You’ve likely spent countless hours creating and perfecting your lesson plans and how you teach content to your students. And much of it has probably worked exceptionally well in your in-person classes. Unfortunately, during these unprecedented times, you may have discovered that what works well in an in-person setting may not work as well online. Both you and your students may be getting frustrated by the barriers between you as you try to teach each year. Virtual classrooms don’t have to keep people apart, though; they can also bring people together and help your students connect to the material in new and exciting ways. You can take simple steps to adapt your curriculum for an online environment and help your students find the joy of learning.
As the Columbia Center for Teaching and Learning notes, “online course design is more than transferring content online or replicating face-to-face classroom sessions.” A meaningful amount of redesigning is necessary to ensure students get the most out of their online classes.1 In addition to activities that are simply impossible to do when not in the same room, you may find students are less engaged in lectures and other content that works well in a classroom setting.
Virtual learning necessarily involves more independent learning for students. Making sure things are clear and understandable for students and ensuring that they have access to necessary resources is essential for allowing students to use their independent learning time efficiently.2 To ensure that students have the best possibility to succeed, try to be consistent on how assignments and other content is displayed in the online classroom. If students are confused about how to find assignments or what the due date is, they are far more likely to get frustrated and not participate.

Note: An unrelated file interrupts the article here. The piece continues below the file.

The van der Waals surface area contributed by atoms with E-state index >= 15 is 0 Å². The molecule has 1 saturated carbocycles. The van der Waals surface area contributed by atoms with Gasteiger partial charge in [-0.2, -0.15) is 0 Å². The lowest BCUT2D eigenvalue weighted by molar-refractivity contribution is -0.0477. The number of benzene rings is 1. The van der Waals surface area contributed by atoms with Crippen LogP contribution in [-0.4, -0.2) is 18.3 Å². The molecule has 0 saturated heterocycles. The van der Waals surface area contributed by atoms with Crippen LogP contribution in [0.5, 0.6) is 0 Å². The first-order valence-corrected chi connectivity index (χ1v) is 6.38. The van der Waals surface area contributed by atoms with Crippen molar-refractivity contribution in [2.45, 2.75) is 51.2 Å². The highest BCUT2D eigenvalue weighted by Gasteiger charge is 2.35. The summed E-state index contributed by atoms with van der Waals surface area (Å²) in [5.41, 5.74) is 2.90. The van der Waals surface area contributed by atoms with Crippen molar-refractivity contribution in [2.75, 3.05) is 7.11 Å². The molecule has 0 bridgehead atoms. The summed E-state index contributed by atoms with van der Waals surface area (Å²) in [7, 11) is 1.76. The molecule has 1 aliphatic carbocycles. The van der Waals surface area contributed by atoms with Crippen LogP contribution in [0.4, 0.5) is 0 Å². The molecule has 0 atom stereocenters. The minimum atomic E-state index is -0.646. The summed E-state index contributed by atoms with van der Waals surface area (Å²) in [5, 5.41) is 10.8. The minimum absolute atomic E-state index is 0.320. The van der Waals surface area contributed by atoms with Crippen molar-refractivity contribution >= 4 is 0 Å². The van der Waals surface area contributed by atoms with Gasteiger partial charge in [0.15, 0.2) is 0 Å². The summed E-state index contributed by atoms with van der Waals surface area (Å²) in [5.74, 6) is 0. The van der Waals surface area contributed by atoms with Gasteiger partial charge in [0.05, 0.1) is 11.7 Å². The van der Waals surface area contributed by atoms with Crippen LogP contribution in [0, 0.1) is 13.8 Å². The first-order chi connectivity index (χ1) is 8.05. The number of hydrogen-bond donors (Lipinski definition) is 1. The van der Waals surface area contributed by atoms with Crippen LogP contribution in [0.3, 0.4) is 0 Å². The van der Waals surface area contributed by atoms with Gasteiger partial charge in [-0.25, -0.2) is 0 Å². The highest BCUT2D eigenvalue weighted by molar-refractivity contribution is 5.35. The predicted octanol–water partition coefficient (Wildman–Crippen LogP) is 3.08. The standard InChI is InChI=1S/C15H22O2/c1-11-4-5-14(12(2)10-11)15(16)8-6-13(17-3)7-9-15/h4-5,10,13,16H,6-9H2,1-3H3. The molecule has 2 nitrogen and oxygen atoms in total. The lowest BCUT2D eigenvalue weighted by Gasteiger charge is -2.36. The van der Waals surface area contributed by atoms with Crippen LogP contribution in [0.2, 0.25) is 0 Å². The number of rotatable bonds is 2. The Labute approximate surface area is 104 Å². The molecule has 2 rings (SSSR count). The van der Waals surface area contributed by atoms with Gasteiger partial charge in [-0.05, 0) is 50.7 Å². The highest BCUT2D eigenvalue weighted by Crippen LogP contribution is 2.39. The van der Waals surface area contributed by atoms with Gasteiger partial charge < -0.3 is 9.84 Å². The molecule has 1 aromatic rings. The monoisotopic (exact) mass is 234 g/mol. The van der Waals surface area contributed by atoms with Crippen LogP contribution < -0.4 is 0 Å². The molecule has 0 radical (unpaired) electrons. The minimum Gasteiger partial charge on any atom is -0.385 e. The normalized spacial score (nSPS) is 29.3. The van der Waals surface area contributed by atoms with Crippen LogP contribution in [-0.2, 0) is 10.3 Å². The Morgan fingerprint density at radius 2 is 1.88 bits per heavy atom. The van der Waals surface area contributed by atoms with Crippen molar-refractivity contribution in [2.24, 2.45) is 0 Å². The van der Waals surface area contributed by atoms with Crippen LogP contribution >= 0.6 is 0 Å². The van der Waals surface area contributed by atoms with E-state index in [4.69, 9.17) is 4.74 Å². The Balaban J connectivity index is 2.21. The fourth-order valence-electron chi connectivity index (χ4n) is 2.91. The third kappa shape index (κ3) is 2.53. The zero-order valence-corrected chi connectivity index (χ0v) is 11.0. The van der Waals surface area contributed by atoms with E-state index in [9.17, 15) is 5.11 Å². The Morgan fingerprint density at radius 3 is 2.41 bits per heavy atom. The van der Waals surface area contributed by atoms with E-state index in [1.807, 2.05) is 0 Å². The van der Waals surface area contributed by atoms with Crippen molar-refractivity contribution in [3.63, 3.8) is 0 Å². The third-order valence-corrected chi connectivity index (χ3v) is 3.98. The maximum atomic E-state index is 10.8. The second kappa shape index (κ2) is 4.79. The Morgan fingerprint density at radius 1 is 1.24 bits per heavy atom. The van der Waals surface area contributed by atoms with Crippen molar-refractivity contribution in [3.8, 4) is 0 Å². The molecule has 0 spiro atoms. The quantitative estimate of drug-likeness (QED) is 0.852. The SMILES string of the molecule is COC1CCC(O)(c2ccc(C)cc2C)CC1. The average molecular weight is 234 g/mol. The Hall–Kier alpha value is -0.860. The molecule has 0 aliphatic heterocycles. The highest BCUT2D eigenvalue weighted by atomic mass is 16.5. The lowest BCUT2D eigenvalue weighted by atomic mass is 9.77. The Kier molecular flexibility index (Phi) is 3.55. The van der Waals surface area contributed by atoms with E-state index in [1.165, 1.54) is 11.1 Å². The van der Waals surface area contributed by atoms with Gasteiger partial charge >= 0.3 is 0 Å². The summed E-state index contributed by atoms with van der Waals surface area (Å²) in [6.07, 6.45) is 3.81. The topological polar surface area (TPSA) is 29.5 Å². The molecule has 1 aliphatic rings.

Breakout rooms (where classes are split into smaller groups) and sharing documents can be great ways to ensure students get the most out of the synchronous parts of their learning.3 Regardless of what subject you teach, they can be a great tool. An online math teacher may have students work in small groups to solve a complex math problem, or a virtual English teacher could have students work in pairs to read a story or dialog.
“Online, we do not naturally get to know each other or have the opportunity to catch up before class, so community building needs to be done intentionally and transparently with students.”Columbia Center for Teaching and Learning
Remember that many of the ways rapport builds naturally in an in-person classroom may not be options in an online environment, so you may need to make a more conscious effort to connect with students and build community. As the Columbia Center for Teaching and Learning points out, “Online, we do not naturally get to know each other or have the opportunity to catch up before class, so community building needs to be done intentionally and transparently with students.”4 Ice breakers, games, and structured discussions can help create this feeling of community in your online classroom. It is also essential to have empathy for both yourself and your students and remember that this time is difficult for everyone.5 When teaching, you may need to increase your enthusiasm and energy level to compensate for not being in the same room. You may also want to limit the lecture sections of the class and provide more opportunities for students to interact.